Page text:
After quite a lot of searching, I cannot seem to find an answer to my query, so I thought I would ask.

I am creating a contour plot of some function of two variables, $f(x,y)$, that is small ($|f(x,y)| \ll 1$) for positive values, and large ($|f(x,y)| \gg 1$) for negative values. Given that I am interested in properly resolving the behaviour of the function for positive values, I have currently been plotting the maximum of my function and zero, as follows:

xmin = 0.006; 
xmax = 10;
ymin = 0.01;
ymax = 3

 Max[f[x,y], 0],
 {x, xmin, xmax},
 {y, ymin, ymax},
 ScalingFunctions -> {"Log", "Log"},
 Contours -> {Automatic, 50},
 ContourStyle -> None,
 Exclusions -> None,
 FrameLabel -> {{Style[
     "\!\(\*SubscriptBox[\(k\), \(||\)]\)\!\(\*SubscriptBox[\(L\), \
\(T\)]\)/\!\(\*SqrtBox[SubscriptBox[\(\[Beta]\), \(e\)]]\)", 18], 
    None}, {Style[
     "\!\(\*SubscriptBox[\(k\), \(y\)]\)\!\(\*SubscriptBox[\(d\), \(e\
\)]\)\[Chi]", 18], ""}},
 LabelStyle -> 
  Directive[Black, FontSize -> 12, FontFamily -> "Times New Roman"],
 ColorFunction -> ColorData[{"ThermometerColors", {0, 1}}], 
 PlotLegends -> 
  BarLegend[Automatic, Ticks -> Table[i, {i, 0, 0.09, 0.01}]],
 PlotRange -> All,
 PlotRangePadding -> Automatic,
 PerformanceGoal -> {"Speed", "Quality"},
 WorkingPrecision -> MachinePrecision,
 GridLinesStyle -> {Dashed, Dashed}

with output

enter image description here

Note that I have not included the specific form of the function in the example code, as the code used to solve for $f(x,y)$ is too long for a post such as this.

Though the above plot shows most of the information that I would like it to, it is not always obvious as to where the surface $f(x,y) = 0$ actually occurs due to the choice of ColourFunction, and the fact that the function is continuous through zero, such there is no sharp --- and thus noticeable --- discontinuity in the colour.

Question: Is there a way to colour everything satisfying $f(x,y) \leqslant a$, for some constant $a$, (which, in the example above, would just be the values where $f(x,y)=0$) a particular colour, while preserving the ColourFunction everywhere else? Essentially, I would love to be able to append another colour to the bottom of the BarLegend that is the "zero-and-below" colour, and label it as such.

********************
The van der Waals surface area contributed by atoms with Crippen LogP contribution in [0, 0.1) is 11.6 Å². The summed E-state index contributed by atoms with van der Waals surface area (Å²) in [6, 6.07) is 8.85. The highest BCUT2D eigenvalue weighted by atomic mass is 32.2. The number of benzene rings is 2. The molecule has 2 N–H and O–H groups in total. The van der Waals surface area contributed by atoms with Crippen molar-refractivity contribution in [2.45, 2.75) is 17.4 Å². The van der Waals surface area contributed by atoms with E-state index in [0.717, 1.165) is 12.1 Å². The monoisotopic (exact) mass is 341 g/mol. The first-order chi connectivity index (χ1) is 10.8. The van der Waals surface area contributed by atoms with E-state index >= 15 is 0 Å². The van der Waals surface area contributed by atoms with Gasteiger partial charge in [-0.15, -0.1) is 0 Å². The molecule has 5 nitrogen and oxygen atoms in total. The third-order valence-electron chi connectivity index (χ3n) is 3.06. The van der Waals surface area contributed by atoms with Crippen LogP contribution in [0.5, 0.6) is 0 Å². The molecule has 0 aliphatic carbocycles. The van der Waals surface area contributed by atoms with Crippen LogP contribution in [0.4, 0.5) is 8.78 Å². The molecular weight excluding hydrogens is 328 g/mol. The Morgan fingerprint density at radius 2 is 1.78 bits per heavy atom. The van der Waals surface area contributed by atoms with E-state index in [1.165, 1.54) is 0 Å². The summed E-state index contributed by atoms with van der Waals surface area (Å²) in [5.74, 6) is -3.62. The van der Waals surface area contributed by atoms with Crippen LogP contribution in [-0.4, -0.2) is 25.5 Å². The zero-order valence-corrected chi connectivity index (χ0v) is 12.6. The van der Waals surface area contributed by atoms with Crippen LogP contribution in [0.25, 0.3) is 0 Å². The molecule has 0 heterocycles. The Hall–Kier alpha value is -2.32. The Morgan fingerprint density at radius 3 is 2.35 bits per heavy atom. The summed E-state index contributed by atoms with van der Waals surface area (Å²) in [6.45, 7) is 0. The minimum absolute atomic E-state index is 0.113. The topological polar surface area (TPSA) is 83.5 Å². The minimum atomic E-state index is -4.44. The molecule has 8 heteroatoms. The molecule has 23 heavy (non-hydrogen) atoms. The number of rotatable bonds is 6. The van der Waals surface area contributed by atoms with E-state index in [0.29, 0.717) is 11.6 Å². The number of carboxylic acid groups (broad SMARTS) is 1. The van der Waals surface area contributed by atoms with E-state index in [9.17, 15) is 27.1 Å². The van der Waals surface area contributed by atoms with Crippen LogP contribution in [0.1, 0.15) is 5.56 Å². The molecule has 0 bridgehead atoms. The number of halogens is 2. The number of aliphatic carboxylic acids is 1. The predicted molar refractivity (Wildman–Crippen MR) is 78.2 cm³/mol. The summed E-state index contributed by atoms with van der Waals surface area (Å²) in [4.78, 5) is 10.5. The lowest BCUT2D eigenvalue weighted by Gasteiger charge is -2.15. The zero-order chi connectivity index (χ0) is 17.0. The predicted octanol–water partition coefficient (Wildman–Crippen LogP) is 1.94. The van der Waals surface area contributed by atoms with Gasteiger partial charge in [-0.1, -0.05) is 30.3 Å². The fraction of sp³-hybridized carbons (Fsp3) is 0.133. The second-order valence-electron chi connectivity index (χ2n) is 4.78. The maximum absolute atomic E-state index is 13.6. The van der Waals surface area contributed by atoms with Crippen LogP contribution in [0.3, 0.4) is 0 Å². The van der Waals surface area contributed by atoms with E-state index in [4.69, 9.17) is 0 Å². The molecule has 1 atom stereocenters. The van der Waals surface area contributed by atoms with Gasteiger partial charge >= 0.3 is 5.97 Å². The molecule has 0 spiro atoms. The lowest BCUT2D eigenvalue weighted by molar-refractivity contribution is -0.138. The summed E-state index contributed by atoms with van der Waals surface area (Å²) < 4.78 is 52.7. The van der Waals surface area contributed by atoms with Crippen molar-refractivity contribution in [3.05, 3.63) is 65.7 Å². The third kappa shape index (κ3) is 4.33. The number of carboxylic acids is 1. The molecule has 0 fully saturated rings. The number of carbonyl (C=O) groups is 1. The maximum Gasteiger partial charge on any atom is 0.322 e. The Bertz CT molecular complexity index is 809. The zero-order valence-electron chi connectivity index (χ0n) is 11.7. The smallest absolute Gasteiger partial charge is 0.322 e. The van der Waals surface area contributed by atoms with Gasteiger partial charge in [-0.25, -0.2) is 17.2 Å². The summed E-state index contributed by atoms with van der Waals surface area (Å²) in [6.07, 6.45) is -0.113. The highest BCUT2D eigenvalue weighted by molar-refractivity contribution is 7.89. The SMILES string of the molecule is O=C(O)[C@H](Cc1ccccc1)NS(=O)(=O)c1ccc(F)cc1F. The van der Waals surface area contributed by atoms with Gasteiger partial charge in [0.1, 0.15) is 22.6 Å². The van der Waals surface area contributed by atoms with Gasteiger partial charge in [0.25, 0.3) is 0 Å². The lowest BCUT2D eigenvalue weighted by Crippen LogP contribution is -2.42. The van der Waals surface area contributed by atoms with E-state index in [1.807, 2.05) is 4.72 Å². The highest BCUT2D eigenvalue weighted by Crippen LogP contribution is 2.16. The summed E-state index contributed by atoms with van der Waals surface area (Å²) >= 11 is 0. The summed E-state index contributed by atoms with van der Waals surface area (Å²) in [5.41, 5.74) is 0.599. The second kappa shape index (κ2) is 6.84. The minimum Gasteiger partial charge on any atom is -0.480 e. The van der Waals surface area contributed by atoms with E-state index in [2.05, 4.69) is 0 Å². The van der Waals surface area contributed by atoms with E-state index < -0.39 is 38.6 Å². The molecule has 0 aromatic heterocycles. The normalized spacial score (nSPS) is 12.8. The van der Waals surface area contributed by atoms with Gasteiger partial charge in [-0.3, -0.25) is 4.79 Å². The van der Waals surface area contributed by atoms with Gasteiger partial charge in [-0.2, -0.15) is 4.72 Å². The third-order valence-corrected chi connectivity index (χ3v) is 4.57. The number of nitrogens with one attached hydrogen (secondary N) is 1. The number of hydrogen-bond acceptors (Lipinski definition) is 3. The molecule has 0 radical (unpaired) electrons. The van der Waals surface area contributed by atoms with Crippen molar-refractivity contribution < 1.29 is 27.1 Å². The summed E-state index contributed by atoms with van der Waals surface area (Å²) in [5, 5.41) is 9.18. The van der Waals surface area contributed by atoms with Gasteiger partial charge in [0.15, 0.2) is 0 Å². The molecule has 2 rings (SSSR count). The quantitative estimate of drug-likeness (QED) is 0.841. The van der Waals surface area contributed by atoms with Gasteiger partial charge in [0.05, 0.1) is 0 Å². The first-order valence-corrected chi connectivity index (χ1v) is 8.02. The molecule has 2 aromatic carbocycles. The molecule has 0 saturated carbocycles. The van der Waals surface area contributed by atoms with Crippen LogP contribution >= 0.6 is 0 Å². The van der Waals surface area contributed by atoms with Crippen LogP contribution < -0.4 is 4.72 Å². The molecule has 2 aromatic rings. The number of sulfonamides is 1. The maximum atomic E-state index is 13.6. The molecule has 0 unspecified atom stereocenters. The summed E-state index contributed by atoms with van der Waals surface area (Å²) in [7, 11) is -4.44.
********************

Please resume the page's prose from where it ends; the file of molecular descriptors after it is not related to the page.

Any help would be greatly appreciated. Let me know if you need more information/code, as I'll be happy to provide it :)


1 Answer 1


You can define a custom ColorFunction:

CF[cliprange_:{0, 1}, clipcolor_: Automatic, range_: Automatic, cf_: "TemperatureMap"] :=
  Module[{rng = range /. Automatic -> {0, 1}, 
     clipcols = ColorData[cf] /@ {0, 1}, 
     cc = clipcolor /. Automatic -> {White, White}}, 
    ColorData[{cf, rng}][Clip[#, cliprange, rng]] /. Thread[clipcols -> cc]] &;


f[x_, y_] := Cos[x] + Cos[y];

{min, max} = Through[
   {MinValue, MaxValue}[{f[x, y], 0 <= x <= 4 Pi, 0 <= y <= 4 Pi}, {x, y}]];

Row[ContourPlot[f[x, y], {x, 0, 4 Pi}, {y, 0, 4 Pi}, 
    Contours -> {Automatic, 50}, 
    ColorFunction -> CF[#, Blue, {min, max}], 
    ColorFunctionScaling -> False, ContourStyle -> None, 
    PlotLegends -> Automatic, ImageSize -> 300, 
    PlotLabel -> Style["clipped range: " <> ToString[#], 16, Black]] & /@ 
  {{-.5, max}, {min, 1}, {-1, 1.5}}, Spacer[10]]

enter image description here

Replace Blue with {Blue, Red} to get

enter image description here

  • $\begingroup$ Hey @kglr, thanks for the great answer! This looks like a good solution to the problem, but I am having trouble applying it to my particular case. The second argument of CF[] is evidently the colour of the range not clipped, but I am not completely sure what the first and third arguments of CF[] correspond to? When I try to apply this to my problem, rather than your excellent MWE, these two arguments do not behave how I would expect. $\endgroup$
    – PhysyCola
    Nov 17, 2021 at 10:36
  • $\begingroup$ @PhysyCola, the third argument is a list of minimum and maximum values of the function (f) over the range of x and y values specified in ContourPlot. $\endgroup$
    – kglr
    Nov 17, 2021 at 18:46
  • $\begingroup$ Right, and the first argument is the clipping range? In any case, this is an excellent answer, so will be marking is as answered! $\endgroup$
    – PhysyCola
    Nov 18, 2021 at 14:20

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